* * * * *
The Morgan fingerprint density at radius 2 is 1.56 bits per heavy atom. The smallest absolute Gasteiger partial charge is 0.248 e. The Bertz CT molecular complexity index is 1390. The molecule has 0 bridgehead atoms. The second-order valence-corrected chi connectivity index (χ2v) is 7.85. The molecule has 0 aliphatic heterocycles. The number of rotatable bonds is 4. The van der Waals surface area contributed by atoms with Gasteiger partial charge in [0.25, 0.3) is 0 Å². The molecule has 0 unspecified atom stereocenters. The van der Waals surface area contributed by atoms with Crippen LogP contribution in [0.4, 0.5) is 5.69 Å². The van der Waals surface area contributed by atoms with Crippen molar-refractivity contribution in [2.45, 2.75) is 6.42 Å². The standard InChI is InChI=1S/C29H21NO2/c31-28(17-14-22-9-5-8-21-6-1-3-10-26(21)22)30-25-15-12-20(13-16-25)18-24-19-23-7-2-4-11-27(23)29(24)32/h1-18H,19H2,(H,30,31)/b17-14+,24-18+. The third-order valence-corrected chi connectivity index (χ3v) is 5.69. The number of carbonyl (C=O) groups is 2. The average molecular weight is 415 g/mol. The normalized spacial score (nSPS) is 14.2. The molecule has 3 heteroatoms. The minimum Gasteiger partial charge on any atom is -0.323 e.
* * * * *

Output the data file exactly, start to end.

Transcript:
The Morgan fingerprint density at radius 2 is 1.56 bits per heavy atom. The smallest absolute Gasteiger partial charge is 0.248 e. The Bertz CT molecular complexity index is 1390. The molecule has 0 bridgehead atoms. The second-order valence-corrected chi connectivity index (χ2v) is 7.85. The molecule has 0 aliphatic heterocycles. The number of rotatable bonds is 4. The van der Waals surface area contributed by atoms with Gasteiger partial charge in [0.25, 0.3) is 0 Å². The molecule has 0 unspecified atom stereocenters. The van der Waals surface area contributed by atoms with Crippen LogP contribution in [0.4, 0.5) is 5.69 Å². The van der Waals surface area contributed by atoms with Crippen molar-refractivity contribution in [2.45, 2.75) is 6.42 Å². The standard InChI is InChI=1S/C29H21NO2/c31-28(17-14-22-9-5-8-21-6-1-3-10-26(21)22)30-25-15-12-20(13-16-25)18-24-19-23-7-2-4-11-27(23)29(24)32/h1-18H,19H2,(H,30,31)/b17-14+,24-18+. The third-order valence-corrected chi connectivity index (χ3v) is 5.69. The number of carbonyl (C=O) groups is 2. The average molecular weight is 415 g/mol. The normalized spacial score (nSPS) is 14.2. The molecule has 3 heteroatoms. The minimum Gasteiger partial charge on any atom is -0.323 e.